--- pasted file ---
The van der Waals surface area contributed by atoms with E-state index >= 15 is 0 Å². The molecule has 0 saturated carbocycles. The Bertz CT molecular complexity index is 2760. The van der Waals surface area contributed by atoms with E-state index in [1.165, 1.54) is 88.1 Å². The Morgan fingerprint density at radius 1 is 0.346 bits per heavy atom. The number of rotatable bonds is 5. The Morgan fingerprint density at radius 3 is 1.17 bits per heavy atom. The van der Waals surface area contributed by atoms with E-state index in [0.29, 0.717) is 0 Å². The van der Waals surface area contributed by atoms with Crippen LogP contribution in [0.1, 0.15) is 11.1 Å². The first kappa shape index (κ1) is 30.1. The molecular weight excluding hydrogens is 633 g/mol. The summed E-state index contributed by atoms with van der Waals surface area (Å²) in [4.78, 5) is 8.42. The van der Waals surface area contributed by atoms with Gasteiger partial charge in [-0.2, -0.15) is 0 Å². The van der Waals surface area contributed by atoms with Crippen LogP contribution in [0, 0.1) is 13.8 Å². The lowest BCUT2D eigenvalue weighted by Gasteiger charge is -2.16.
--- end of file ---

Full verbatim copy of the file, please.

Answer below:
The van der Waals surface area contributed by atoms with E-state index >= 15 is 0 Å². The molecule has 0 saturated carbocycles. The Bertz CT molecular complexity index is 2760. The van der Waals surface area contributed by atoms with E-state index in [1.165, 1.54) is 88.1 Å². The Morgan fingerprint density at radius 1 is 0.346 bits per heavy atom. The number of rotatable bonds is 5. The Morgan fingerprint density at radius 3 is 1.17 bits per heavy atom. The van der Waals surface area contributed by atoms with E-state index in [0.29, 0.717) is 0 Å². The van der Waals surface area contributed by atoms with Crippen LogP contribution in [0.1, 0.15) is 11.1 Å². The first kappa shape index (κ1) is 30.1. The molecular weight excluding hydrogens is 633 g/mol. The summed E-state index contributed by atoms with van der Waals surface area (Å²) in [4.78, 5) is 8.42. The van der Waals surface area contributed by atoms with Gasteiger partial charge in [-0.2, -0.15) is 0 Å². The van der Waals surface area contributed by atoms with Crippen LogP contribution in [0, 0.1) is 13.8 Å². The lowest BCUT2D eigenvalue weighted by Gasteiger charge is -2.16.